The Grammy Awards love it when a bad girl goes good.
Last year, the recording academy capped Mariah Carey's comeback from tipsy bubblehead to chart-topping powerhouse with eight nominations.
This year, the 49th version of "music's biggest night" could be a celebration of Mary J. Blige, whose album The Breakthrough details her triumph over drug addiction and toxic men. When nominations were announced Thursday for the Feb. 11 event, the Queen of Hip-Hop Soul scored a leading eight, including R&B album of the year.
The Grammys got it right with the 35-year-old Blige - well, sort of.
Oddly enough, The Breakthrough will not compete in the night's biggest category. Instead, album of the year will be a battle among hip-hoppers Gnarls Barkley (St. Elsewhere), country gadflies the Dixie Chicks (Taking the Long Way), soft-rocker John Mayer (Continuum), funk-rockers the Red Hot Chili Peppers (Stadium Arcadium) and just-plain-hunky Justin Timberlake (FutureSex/LoveSounds).
That's silly: You're telling me Timberlake's smarmy hip thrusts are better than Bob Dylan's Modern Times? Christina Aguilera's Back to Basics? Wolfmother's Wolfmother? (Okay, maybe I was the only person rooting for that one.)
With the exception of Gnarls Barkley, the awesomely off-kilter duo also nominated for record of the year (Crazy) and best alternative album, the major category has serious potholes.
The Grammy folks looove Mayer, whom they see as hunky and smart and, most important, safe. Unfortunately, Continuum is as exciting as a one-man pillow fight. The Dixie Chicks' Taking the Long Way was a wishy-washy bore of an album, but you better believe that leading liberals Natalie Maines & Co., nominated for five awards, are gonna have good seats at that show. Unlike Nashville, the country music bastion where the girls are no longer welcome, the all-encompassing Grammys are Bush-bashing territory, so expect plenty of love for the ladies who famously ripped the president.
In typical Grammy fashion, these year's noms were handed out mainly to the bestselling, most popular acts. One glance at the best new artist category will tell you that. The newbie battle has country princess Carrie Underwood, wuss-rocker James Blunt, R&B hunk Chris Brown, British singer-songwriter Imogen Heap and neo-soul lovely Corinne Bailey Rae. Former American Idol champ Underwood has outsold all her competition combined, but don't count out Blunt, whose ballad You're Beautiful is nominated for record and song of the year.
(In a perfect world, Rae, whose hit Put Your Records On was also nominated for record and song of the year, would win in a landslide. Her warm, lazy delivery is reminiscent of Billie Holiday and Norah Jones, and that seductive British accent is flat-out irresistible.)
The best R&B album category is interesting, if only because it shows off the Grammys as being an utterly hit-or-miss consortium of talent scouts. Blige is joined by Jamie Foxx (and his dreadful Unpredictable), India.Arie (Testimony: Vol. 1, Life & Relationship), Lionel Richie (Coming Home) and Prince (3121, also snubbed for album of the year).
Best rap album might have the strongest five entries in the competition: Lupe Fiasco's Food & Liquor, Pharrell's In My Mind, Ludacris' Release Therapy, T.I.'s King and the Roots' Game Theory. (I'm pulling for Lupe, who will definitely make my best-of list.)
Best country album, on the other hand, stinks like a setup: the Dixie Chicks' Taking the Long Way will no doubt cream Little Big Town's The Road to Here, Josh Turner's Your Man, Alan Jackson's Like Red on a Rose and Willie Nelson's You Don't Know Me: The Songs of Cindy Walker.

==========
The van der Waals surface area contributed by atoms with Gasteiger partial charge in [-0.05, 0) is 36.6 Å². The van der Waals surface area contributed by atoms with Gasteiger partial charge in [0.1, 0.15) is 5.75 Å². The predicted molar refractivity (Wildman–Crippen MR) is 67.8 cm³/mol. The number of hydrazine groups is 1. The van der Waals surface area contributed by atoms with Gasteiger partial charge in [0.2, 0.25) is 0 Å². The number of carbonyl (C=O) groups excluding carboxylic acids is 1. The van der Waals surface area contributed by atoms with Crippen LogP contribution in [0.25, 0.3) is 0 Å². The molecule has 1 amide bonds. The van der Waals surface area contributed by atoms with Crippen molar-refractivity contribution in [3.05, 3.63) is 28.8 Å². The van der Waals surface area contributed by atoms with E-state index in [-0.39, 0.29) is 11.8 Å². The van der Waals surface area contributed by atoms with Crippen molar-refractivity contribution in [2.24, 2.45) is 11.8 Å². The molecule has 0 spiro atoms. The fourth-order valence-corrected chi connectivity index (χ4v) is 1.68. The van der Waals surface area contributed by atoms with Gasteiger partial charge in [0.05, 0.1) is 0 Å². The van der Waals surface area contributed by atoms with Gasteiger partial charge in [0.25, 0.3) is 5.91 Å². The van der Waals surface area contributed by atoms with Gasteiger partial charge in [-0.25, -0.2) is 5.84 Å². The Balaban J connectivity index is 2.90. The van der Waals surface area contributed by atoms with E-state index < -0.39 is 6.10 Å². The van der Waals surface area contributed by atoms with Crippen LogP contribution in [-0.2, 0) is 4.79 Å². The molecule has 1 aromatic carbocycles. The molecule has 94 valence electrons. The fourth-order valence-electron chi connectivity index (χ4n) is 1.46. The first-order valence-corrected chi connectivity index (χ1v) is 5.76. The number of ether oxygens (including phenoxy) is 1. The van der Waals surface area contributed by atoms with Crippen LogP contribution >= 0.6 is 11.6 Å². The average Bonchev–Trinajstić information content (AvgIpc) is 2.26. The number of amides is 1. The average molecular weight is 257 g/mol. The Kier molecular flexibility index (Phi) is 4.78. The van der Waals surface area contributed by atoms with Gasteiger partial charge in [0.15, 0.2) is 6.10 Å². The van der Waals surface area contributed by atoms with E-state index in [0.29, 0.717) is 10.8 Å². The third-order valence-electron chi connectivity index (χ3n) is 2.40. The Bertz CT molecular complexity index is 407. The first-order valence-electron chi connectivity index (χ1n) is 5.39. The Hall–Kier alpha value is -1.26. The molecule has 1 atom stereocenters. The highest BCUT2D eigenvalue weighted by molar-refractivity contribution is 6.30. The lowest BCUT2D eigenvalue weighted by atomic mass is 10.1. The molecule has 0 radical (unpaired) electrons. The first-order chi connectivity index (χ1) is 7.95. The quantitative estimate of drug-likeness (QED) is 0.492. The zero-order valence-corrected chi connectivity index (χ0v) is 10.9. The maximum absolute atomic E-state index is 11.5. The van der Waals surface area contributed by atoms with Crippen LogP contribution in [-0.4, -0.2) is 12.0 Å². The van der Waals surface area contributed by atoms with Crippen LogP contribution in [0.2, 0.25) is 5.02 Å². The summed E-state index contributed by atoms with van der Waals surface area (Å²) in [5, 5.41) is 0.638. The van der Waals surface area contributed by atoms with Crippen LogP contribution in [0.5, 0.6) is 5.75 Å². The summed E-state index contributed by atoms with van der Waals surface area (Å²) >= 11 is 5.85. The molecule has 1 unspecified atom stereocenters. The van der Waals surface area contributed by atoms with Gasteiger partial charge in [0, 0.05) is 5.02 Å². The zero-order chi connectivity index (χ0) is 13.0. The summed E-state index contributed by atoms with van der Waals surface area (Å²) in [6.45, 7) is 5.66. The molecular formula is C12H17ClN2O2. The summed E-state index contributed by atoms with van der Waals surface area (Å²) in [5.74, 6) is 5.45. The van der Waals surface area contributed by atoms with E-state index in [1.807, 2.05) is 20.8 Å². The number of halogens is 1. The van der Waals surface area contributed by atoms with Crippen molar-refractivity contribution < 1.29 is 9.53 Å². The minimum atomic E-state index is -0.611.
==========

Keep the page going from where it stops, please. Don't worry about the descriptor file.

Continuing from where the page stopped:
In producer of the year, a category that's a lot cooler than you think, the Black Eyed Peas' underrated Will.i.am is going up against Howard Benson, T-Bone Burnett, Gnarls Barkley's Danger Mouse and Rick Rubin, who helmed, among other things, Johnny Cash's gorgeous farewell disc.
I'll give my predictions when we get closer to the big night. For now, commence moaning about who got jobbed and robbed. (Seriously, where's Wolfmother?!)
Sean Daly can be reached at email@example.com or (727) 893-8467. His blog is at blogs.tampabay.com/popmusic.
These artists get the nod
Nominees in top categories for the 49th annual Grammy Awards:
Record of the Year: Be Without You, Mary J. Blige; You're Beautiful, James Blunt; Not Ready to Make Nice, Dixie Chicks; Crazy, Gnarls Barkley; Put Your Records On, Corinne Bailey Rae.
Album of the Year: Taking the Long Way, Dixie Chicks; St. Elsewhere, Gnarls Barkley; Continuum, John Mayer; Stadium Arcadium, Red Hot Chili Peppers; FutureSex/LoveSounds, Justin Timberlake.
Song of the Year: Be Without You, sung by Mary J. Blige; Jesus, Take the Wheel, Carrie Underwood; Not Ready to Make Nice, Dixie Chicks; Put Your Records On, Corinne Bailey Rae; You're Beautiful, James Blunt.
New Artist: James Blunt; Chris Brown; Imogen Heap; Corinne Bailey Rae; Carrie Underwood.
Rock Album: Try, John Mayer Trio; Highway Companion, Tom Petty; Broken Boy Soldiers, Raconteurs; Stadium Arcadium, Red Hot Chili Peppers; Living With War, Neil Young.
R&B Album: The Breakthrough, Mary J. Blige; Unpredictable, Jamie Foxx; Testimony: Vol. 1, Life & Relationship, India.Arie; 3121, Prince; Coming Home, Lionel Richie.
Rap Album: Food and Liquor, Lupe Fiasco; Release Therapy, Ludacris; In My Mind, Pharrell; Game Theory, the Roots; King, T.I.
Country Album: Taking the Long Way, Dixie Chicks; Like Red on a Rose, Alan Jackson; The Road to Here, Little Big Town; You Don't Know Me: The Songs of Cindy Walker, Willie Nelson; Your Man, Josh Turner.
On the Web
* See the nominees in all 108 categories at www.grammy.com.
* Read Times pop music critic Sean Daly's review of Mary J. Blige's The Breakthrough at www.links.tampabay.com